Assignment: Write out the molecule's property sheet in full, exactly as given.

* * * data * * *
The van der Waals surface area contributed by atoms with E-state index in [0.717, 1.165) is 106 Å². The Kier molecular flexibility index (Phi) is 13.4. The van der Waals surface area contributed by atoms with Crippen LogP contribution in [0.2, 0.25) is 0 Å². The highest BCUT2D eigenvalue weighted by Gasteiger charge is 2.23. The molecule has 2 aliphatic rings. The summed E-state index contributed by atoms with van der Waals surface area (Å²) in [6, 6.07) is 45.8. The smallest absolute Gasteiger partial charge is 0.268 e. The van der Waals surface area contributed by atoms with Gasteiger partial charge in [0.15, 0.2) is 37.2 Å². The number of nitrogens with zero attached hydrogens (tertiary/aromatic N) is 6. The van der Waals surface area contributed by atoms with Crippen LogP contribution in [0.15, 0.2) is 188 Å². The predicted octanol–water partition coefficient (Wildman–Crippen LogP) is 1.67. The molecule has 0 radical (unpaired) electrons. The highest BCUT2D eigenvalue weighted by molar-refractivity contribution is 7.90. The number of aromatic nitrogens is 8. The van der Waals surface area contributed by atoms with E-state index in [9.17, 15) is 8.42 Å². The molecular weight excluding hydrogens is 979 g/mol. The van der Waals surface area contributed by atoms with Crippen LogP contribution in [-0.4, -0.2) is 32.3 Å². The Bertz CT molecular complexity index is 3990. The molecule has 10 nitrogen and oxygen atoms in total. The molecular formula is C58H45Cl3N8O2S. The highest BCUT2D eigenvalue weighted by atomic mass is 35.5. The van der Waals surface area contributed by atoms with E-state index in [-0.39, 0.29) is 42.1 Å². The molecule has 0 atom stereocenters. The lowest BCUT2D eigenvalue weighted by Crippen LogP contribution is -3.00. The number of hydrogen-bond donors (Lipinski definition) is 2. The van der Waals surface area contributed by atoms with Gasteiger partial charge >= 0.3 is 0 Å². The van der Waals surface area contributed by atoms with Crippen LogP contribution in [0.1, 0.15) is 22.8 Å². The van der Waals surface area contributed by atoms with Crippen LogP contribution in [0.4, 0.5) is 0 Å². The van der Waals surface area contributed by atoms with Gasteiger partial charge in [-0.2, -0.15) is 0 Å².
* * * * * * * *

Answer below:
The van der Waals surface area contributed by atoms with E-state index in [0.717, 1.165) is 106 Å². The Kier molecular flexibility index (Phi) is 13.4. The van der Waals surface area contributed by atoms with Crippen LogP contribution in [0.2, 0.25) is 0 Å². The highest BCUT2D eigenvalue weighted by Gasteiger charge is 2.23. The molecule has 2 aliphatic rings. The summed E-state index contributed by atoms with van der Waals surface area (Å²) in [6, 6.07) is 45.8. The smallest absolute Gasteiger partial charge is 0.268 e. The van der Waals surface area contributed by atoms with Gasteiger partial charge in [0.15, 0.2) is 37.2 Å². The number of nitrogens with zero attached hydrogens (tertiary/aromatic N) is 6. The van der Waals surface area contributed by atoms with Crippen LogP contribution in [0.15, 0.2) is 188 Å². The predicted octanol–water partition coefficient (Wildman–Crippen LogP) is 1.67. The molecule has 0 radical (unpaired) electrons. The highest BCUT2D eigenvalue weighted by molar-refractivity contribution is 7.90. The number of aromatic nitrogens is 8. The van der Waals surface area contributed by atoms with E-state index in [9.17, 15) is 8.42 Å². The molecular weight excluding hydrogens is 979 g/mol. The van der Waals surface area contributed by atoms with Crippen LogP contribution in [-0.4, -0.2) is 32.3 Å². The Bertz CT molecular complexity index is 3990. The molecule has 10 nitrogen and oxygen atoms in total. The molecular formula is C58H45Cl3N8O2S. The highest BCUT2D eigenvalue weighted by atomic mass is 35.5. The van der Waals surface area contributed by atoms with E-state index in [-0.39, 0.29) is 42.1 Å². The molecule has 0 atom stereocenters. The lowest BCUT2D eigenvalue weighted by Crippen LogP contribution is -3.00. The number of hydrogen-bond donors (Lipinski definition) is 2. The van der Waals surface area contributed by atoms with Gasteiger partial charge >= 0.3 is 0 Å². The van der Waals surface area contributed by atoms with Crippen LogP contribution in [0.1, 0.15) is 22.8 Å². The van der Waals surface area contributed by atoms with Crippen LogP contribution in [0.4, 0.5) is 0 Å². The van der Waals surface area contributed by atoms with Gasteiger partial charge in [-0.2, -0.15) is 0 Å².